A multiple watershed field test of hydrogeomorphic functional assessment of headwater streams - Variability in field measurements between independent teams

Jacob Berkowitz, Andrew F. Casper, Chris Noble

Research output: Contribution to journalArticlepeer-review

Abstract

Ephemeral and intermittent headwater streams are under increasing pressure from disturbance and development. Rapid, repeatable assessment techniques are needed in order to gauge the condition of these stream systems. Several attributes of these headwater streams constrain the use of the most widely used macroinvertebrate or water quality stream assessment techniques. The hydrogeomorphic (HGM) functional assessment is a reference-based alternative technique. To evaluate this alternative, repeated assessments were conducted in eight high-gradient headwaters in West Virginia by four independent teams. Across-site and measurement variance among teams was assessed using a coefficient of variation (CV, expressed as percent). A variability of >50% CV, which suggests less repeatable results, occurred in only 13.8% of measurements, primarily associated with 2 of the 9 variables examined (snag density and substrate size). Between site measurement variance was the greatest at more highly disturbed sample locations, particularly with regard to the large woody debris, tree species richness, and channel bank erosion variables. Variables with the lowest CV were tree diameter, detrital cover, canopy cover, and channel embeddedness. Based on these results, measurements included when applying HGM approach to these streams should focus on direct measurements or directed estimates that yield a large response range across a spectrum of sites while maintaining consistent repeatability among different teams, with special attention paid to their use in highly disturbed sites.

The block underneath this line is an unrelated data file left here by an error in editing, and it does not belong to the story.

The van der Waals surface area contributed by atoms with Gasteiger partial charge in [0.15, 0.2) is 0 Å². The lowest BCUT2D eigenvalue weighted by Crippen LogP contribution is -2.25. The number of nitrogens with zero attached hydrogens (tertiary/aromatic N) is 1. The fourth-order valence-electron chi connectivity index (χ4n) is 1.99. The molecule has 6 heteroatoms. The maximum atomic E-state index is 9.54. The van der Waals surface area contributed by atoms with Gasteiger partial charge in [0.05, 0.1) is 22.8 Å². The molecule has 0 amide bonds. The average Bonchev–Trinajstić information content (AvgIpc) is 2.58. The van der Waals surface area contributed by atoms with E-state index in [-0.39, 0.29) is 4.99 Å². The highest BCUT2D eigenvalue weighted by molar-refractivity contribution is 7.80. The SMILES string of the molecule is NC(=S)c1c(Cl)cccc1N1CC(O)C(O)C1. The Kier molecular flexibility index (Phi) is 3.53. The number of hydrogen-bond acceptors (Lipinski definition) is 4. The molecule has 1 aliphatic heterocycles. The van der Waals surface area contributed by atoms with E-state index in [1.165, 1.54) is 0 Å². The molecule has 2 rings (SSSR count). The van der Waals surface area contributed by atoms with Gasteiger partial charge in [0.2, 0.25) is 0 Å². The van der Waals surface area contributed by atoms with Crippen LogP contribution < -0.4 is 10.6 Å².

Original languageEnglish (US)
Pages (from-to)1472-1475
Number of pages4
JournalEcological Indicators
Volume11
Issue number5
DOIs
StatePublished - Sep 2011

Keywords

  • Field testing
  • HGM
  • Headwater stream
  • Hydrogeomorphic assessment
  • Rapid assessment

ASJC Scopus subject areas

  • Decision Sciences(all)
  • Ecology, Evolution, Behavior and Systematics
  • Ecology

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